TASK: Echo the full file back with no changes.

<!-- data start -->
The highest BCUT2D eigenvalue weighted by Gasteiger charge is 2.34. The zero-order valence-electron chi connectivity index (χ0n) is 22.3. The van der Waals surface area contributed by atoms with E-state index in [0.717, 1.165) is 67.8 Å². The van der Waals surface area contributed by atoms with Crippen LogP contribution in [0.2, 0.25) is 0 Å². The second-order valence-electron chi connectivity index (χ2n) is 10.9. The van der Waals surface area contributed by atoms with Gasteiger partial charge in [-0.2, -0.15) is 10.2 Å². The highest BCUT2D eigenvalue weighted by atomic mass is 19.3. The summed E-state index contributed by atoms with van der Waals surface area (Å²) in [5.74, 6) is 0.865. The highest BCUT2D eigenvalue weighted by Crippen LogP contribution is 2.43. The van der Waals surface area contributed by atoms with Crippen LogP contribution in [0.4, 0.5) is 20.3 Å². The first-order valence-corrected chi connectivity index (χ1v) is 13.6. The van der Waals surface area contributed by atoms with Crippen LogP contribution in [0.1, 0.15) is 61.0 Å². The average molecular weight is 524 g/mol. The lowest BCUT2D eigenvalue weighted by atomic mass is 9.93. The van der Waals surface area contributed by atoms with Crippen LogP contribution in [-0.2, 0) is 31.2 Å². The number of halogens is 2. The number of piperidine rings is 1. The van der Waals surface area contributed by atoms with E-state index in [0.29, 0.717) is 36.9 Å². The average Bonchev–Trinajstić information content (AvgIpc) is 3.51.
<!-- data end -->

The highest BCUT2D eigenvalue weighted by Gasteiger charge is 2.34. The zero-order valence-electron chi connectivity index (χ0n) is 22.3. The van der Waals surface area contributed by atoms with E-state index in [0.717, 1.165) is 67.8 Å². The van der Waals surface area contributed by atoms with Crippen LogP contribution in [0.2, 0.25) is 0 Å². The second-order valence-electron chi connectivity index (χ2n) is 10.9. The van der Waals surface area contributed by atoms with Gasteiger partial charge in [-0.2, -0.15) is 10.2 Å². The highest BCUT2D eigenvalue weighted by atomic mass is 19.3. The summed E-state index contributed by atoms with van der Waals surface area (Å²) in [5.74, 6) is 0.865. The highest BCUT2D eigenvalue weighted by Crippen LogP contribution is 2.43. The van der Waals surface area contributed by atoms with Crippen LogP contribution in [0.4, 0.5) is 20.3 Å². The first-order valence-corrected chi connectivity index (χ1v) is 13.6. The van der Waals surface area contributed by atoms with Crippen LogP contribution in [0.1, 0.15) is 61.0 Å². The average molecular weight is 524 g/mol. The lowest BCUT2D eigenvalue weighted by atomic mass is 9.93. The van der Waals surface area contributed by atoms with Crippen LogP contribution in [-0.2, 0) is 31.2 Å². The number of halogens is 2. The number of piperidine rings is 1. The van der Waals surface area contributed by atoms with E-state index in [0.29, 0.717) is 36.9 Å². The average Bonchev–Trinajstić information content (AvgIpc) is 3.51.